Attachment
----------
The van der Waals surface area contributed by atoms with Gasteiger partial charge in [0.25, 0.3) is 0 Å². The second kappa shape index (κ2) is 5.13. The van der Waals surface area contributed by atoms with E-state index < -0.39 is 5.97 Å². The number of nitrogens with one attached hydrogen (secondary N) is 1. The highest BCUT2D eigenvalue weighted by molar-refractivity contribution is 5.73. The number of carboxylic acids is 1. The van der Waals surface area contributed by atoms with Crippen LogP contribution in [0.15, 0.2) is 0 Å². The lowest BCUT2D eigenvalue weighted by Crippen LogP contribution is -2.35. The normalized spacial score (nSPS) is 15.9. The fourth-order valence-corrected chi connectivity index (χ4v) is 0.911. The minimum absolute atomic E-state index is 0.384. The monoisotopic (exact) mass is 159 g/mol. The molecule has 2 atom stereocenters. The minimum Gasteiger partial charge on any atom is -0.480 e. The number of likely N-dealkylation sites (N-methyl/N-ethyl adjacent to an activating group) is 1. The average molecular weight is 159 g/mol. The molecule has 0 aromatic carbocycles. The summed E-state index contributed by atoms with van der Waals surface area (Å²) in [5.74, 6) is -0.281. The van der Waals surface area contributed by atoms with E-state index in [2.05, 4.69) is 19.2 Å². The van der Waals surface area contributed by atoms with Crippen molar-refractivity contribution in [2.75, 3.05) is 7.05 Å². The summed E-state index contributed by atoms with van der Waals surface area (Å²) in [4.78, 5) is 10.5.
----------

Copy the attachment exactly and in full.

The van der Waals surface area contributed by atoms with Gasteiger partial charge in [0.25, 0.3) is 0 Å². The second kappa shape index (κ2) is 5.13. The van der Waals surface area contributed by atoms with E-state index < -0.39 is 5.97 Å². The number of nitrogens with one attached hydrogen (secondary N) is 1. The highest BCUT2D eigenvalue weighted by molar-refractivity contribution is 5.73. The number of carboxylic acids is 1. The van der Waals surface area contributed by atoms with Crippen LogP contribution in [0.15, 0.2) is 0 Å². The lowest BCUT2D eigenvalue weighted by Crippen LogP contribution is -2.35. The normalized spacial score (nSPS) is 15.9. The fourth-order valence-corrected chi connectivity index (χ4v) is 0.911. The minimum absolute atomic E-state index is 0.384. The monoisotopic (exact) mass is 159 g/mol. The molecule has 2 atom stereocenters. The minimum Gasteiger partial charge on any atom is -0.480 e. The number of likely N-dealkylation sites (N-methyl/N-ethyl adjacent to an activating group) is 1. The average molecular weight is 159 g/mol. The molecule has 0 aromatic carbocycles. The summed E-state index contributed by atoms with van der Waals surface area (Å²) in [5.74, 6) is -0.281. The van der Waals surface area contributed by atoms with E-state index in [2.05, 4.69) is 19.2 Å². The van der Waals surface area contributed by atoms with Crippen molar-refractivity contribution in [2.75, 3.05) is 7.05 Å². The summed E-state index contributed by atoms with van der Waals surface area (Å²) in [4.78, 5) is 10.5.